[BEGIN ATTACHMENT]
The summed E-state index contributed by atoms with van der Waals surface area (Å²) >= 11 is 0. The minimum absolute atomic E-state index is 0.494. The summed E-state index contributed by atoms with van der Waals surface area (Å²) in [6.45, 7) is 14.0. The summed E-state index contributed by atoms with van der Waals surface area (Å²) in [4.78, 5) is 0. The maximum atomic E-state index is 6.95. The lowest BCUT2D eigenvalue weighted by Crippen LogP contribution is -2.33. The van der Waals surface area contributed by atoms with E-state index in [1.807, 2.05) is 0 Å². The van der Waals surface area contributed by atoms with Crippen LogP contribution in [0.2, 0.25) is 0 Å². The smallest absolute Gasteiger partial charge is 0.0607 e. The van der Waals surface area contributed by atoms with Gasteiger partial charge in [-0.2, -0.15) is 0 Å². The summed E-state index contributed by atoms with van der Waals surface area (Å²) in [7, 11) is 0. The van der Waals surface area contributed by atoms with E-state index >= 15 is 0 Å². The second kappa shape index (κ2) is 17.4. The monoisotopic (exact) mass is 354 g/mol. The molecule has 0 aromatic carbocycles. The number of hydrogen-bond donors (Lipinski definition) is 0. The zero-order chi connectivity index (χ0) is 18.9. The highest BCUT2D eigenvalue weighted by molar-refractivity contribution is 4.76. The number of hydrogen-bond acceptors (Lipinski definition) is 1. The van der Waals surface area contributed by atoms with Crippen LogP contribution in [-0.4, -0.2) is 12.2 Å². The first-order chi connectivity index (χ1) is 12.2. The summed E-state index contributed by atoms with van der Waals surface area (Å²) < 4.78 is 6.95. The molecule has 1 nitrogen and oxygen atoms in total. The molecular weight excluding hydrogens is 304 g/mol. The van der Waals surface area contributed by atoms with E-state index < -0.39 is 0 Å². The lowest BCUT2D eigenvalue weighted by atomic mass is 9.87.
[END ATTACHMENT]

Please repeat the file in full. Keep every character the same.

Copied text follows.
The summed E-state index contributed by atoms with van der Waals surface area (Å²) >= 11 is 0. The minimum absolute atomic E-state index is 0.494. The summed E-state index contributed by atoms with van der Waals surface area (Å²) in [6.45, 7) is 14.0. The summed E-state index contributed by atoms with van der Waals surface area (Å²) in [4.78, 5) is 0. The maximum atomic E-state index is 6.95. The lowest BCUT2D eigenvalue weighted by Crippen LogP contribution is -2.33. The van der Waals surface area contributed by atoms with E-state index in [1.807, 2.05) is 0 Å². The van der Waals surface area contributed by atoms with Crippen LogP contribution in [0.2, 0.25) is 0 Å². The smallest absolute Gasteiger partial charge is 0.0607 e. The van der Waals surface area contributed by atoms with Gasteiger partial charge in [-0.2, -0.15) is 0 Å². The summed E-state index contributed by atoms with van der Waals surface area (Å²) in [7, 11) is 0. The van der Waals surface area contributed by atoms with E-state index >= 15 is 0 Å². The second kappa shape index (κ2) is 17.4. The monoisotopic (exact) mass is 354 g/mol. The molecule has 0 aromatic carbocycles. The number of hydrogen-bond donors (Lipinski definition) is 0. The zero-order chi connectivity index (χ0) is 18.9. The highest BCUT2D eigenvalue weighted by molar-refractivity contribution is 4.76. The number of hydrogen-bond acceptors (Lipinski definition) is 1. The van der Waals surface area contributed by atoms with Crippen LogP contribution in [-0.4, -0.2) is 12.2 Å². The first-order chi connectivity index (χ1) is 12.2. The summed E-state index contributed by atoms with van der Waals surface area (Å²) < 4.78 is 6.95. The molecule has 1 nitrogen and oxygen atoms in total. The molecular weight excluding hydrogens is 304 g/mol. The van der Waals surface area contributed by atoms with E-state index < -0.39 is 0 Å². The lowest BCUT2D eigenvalue weighted by atomic mass is 9.87.